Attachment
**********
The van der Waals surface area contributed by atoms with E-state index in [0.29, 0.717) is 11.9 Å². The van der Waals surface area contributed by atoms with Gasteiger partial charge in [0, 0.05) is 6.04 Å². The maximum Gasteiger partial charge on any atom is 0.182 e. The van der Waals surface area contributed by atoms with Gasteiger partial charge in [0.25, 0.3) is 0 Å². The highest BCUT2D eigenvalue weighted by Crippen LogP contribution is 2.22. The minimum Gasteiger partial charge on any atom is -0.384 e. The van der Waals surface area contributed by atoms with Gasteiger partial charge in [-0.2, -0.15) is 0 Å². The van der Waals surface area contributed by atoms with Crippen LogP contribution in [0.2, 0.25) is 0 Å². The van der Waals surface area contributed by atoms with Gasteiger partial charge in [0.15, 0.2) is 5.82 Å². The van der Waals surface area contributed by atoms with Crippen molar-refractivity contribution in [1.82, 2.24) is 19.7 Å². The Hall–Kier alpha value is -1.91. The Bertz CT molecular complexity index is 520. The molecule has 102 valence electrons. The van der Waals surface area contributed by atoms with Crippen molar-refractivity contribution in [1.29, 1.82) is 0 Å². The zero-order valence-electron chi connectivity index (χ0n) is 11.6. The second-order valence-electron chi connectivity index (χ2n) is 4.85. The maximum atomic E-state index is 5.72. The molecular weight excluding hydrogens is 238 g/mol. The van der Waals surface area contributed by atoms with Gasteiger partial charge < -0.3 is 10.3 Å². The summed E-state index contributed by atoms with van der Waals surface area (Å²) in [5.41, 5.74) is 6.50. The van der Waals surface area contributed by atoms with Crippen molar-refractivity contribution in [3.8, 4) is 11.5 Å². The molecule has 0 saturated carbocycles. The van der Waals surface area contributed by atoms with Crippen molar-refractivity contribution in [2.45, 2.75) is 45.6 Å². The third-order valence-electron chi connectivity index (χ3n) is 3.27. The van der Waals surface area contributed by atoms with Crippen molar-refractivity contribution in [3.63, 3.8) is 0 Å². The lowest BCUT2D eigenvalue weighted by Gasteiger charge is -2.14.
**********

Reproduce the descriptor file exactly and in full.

The van der Waals surface area contributed by atoms with E-state index in [0.29, 0.717) is 11.9 Å². The van der Waals surface area contributed by atoms with Gasteiger partial charge in [0, 0.05) is 6.04 Å². The maximum Gasteiger partial charge on any atom is 0.182 e. The van der Waals surface area contributed by atoms with Gasteiger partial charge in [0.25, 0.3) is 0 Å². The highest BCUT2D eigenvalue weighted by Crippen LogP contribution is 2.22. The minimum Gasteiger partial charge on any atom is -0.384 e. The van der Waals surface area contributed by atoms with Gasteiger partial charge in [-0.2, -0.15) is 0 Å². The van der Waals surface area contributed by atoms with Crippen LogP contribution in [0.2, 0.25) is 0 Å². The van der Waals surface area contributed by atoms with Gasteiger partial charge in [0.15, 0.2) is 5.82 Å². The van der Waals surface area contributed by atoms with Crippen molar-refractivity contribution in [1.82, 2.24) is 19.7 Å². The Hall–Kier alpha value is -1.91. The Bertz CT molecular complexity index is 520. The molecule has 102 valence electrons. The van der Waals surface area contributed by atoms with Crippen molar-refractivity contribution in [1.29, 1.82) is 0 Å². The zero-order valence-electron chi connectivity index (χ0n) is 11.6. The second-order valence-electron chi connectivity index (χ2n) is 4.85. The maximum atomic E-state index is 5.72. The molecular weight excluding hydrogens is 238 g/mol. The van der Waals surface area contributed by atoms with Gasteiger partial charge < -0.3 is 10.3 Å². The summed E-state index contributed by atoms with van der Waals surface area (Å²) in [5.41, 5.74) is 6.50. The van der Waals surface area contributed by atoms with Crippen molar-refractivity contribution in [3.8, 4) is 11.5 Å². The molecule has 0 saturated carbocycles. The van der Waals surface area contributed by atoms with Crippen molar-refractivity contribution in [2.45, 2.75) is 45.6 Å². The third-order valence-electron chi connectivity index (χ3n) is 3.27. The van der Waals surface area contributed by atoms with Crippen molar-refractivity contribution in [3.63, 3.8) is 0 Å². The lowest BCUT2D eigenvalue weighted by Gasteiger charge is -2.14.